Aaron Clinton

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Everything posted by Aaron Clinton

  1. The stars are matter. We are matter. But it doesn't matter.—Don Van Vliet Only sensibilities trained on poetry can wholly appreciate it.—T.S. Eliot (writing about Djuna Barnes's Nightwood) In the 17th century, steam engines began appearing throughout Europe and Asia, ushered into existence by any number of different inventors. More recently, multiple inventors conceived and cooked up the atomic bomb, the jet engine, and the solid-body electric guitar. Tue, 03/03/2020 View the full article
  2. (February 28) High End 2020, aka Munich High End, has been canceled “due to the current worsening trend with respect to the spread of the novel coronavirus.” Fri, 02/28/2020 View the full article
  3. Hi-fi is like cake. Most people enjoy listening to music, and most people like cake. People who like cake tend to like different things about it. Some people like a flourless cake, some people like a fluffy angel food cake, and some like a cake loaded up with little pieces of carrot and God-knows-what-else. People who like hi-fi also tend to like different things. Some like punchy, forceful sounds, some like realistic, natural tones, some like texture and color, some like "air," and some like to hear things go whooshing from one speaker to the other. It's all okay. Fri, 02/28/2020 View the full article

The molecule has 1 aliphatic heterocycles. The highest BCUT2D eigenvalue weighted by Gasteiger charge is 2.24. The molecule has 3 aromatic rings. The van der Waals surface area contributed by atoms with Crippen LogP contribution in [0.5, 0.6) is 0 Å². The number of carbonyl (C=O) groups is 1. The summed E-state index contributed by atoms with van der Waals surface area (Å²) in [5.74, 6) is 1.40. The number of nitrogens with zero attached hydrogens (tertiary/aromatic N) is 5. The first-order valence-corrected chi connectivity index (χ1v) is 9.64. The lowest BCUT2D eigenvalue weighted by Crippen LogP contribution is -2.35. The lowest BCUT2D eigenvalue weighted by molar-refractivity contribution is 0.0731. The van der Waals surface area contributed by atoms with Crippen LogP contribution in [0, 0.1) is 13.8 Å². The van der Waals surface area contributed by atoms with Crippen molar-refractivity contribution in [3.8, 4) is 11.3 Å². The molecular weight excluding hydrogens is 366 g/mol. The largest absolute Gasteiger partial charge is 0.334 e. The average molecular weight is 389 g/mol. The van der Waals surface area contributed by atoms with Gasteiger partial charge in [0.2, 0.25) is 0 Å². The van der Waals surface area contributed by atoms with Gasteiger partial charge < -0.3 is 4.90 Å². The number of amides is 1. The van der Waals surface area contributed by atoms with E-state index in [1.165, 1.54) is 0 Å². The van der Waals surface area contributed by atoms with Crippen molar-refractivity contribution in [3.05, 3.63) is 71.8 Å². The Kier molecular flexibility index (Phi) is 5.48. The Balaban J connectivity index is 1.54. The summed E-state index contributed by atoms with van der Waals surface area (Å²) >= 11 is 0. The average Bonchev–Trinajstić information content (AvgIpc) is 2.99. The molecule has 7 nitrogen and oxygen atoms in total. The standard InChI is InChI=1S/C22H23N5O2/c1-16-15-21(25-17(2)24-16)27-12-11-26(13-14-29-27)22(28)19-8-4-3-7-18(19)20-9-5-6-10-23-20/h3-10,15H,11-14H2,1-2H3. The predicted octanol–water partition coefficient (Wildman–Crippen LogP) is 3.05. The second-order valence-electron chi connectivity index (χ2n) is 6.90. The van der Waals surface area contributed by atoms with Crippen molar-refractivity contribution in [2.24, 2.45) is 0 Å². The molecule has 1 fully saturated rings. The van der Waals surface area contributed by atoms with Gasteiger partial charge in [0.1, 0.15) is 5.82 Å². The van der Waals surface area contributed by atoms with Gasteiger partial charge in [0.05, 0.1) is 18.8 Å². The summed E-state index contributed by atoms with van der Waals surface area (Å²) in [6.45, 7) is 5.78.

4. The Sonus Faber Olympica Nova 1 ($6500/pair) is the company's latest stand-mounted, two-way monitor—a lineage that began with their first speaker, the Minima, which I reviewed some 24 years ago. Like the products that followed, the Minima featured a 1" silk-dome tweeter and a 4" reflex-loaded paper-based midbass driver, both attached to a leather-covered baffle and housed in a beautiful wood cabinet, hand-crafted in Italy. I enjoyed the Minima's sound, as did this magazine's Sam Tellig, who praised its "sweet, forgiving, slightly rolled-off on top, and somewhat ripe . . . mid-to-upper bass," with superb focus and imaging that was a "treat for sore ears." Thu, 02/27/2020 View the full article
  5. On Friday, February 28, 3–7pm, Audio Advisors, at 2271A Palm Beach Lakes Blvd., West Palm Beach, Florida, will present the new Wilson Audio Chronosonic XVX loudspeaker. Wilson's Peter McGrath will be there. Space is limited so please R.S.V.P. to Rudi, either by email rkothe@audioadvisors.com or phone, at (561) 478-3100. Wed, 02/26/2020 View the full article
  6. The components I needed to choose for my first system were never in doubt: a turntable or record changer, an integrated amplifier, and a speaker. One of each, please, in those mono days. Today, even in stereo, that trinity would be regarded as rather traditional—or, if you prefer, purist. Digital has exploded the range of source options and loudspeaker options. Yet amplifiers have not changed much in how and what they do. Wed, 02/26/2020 View the full article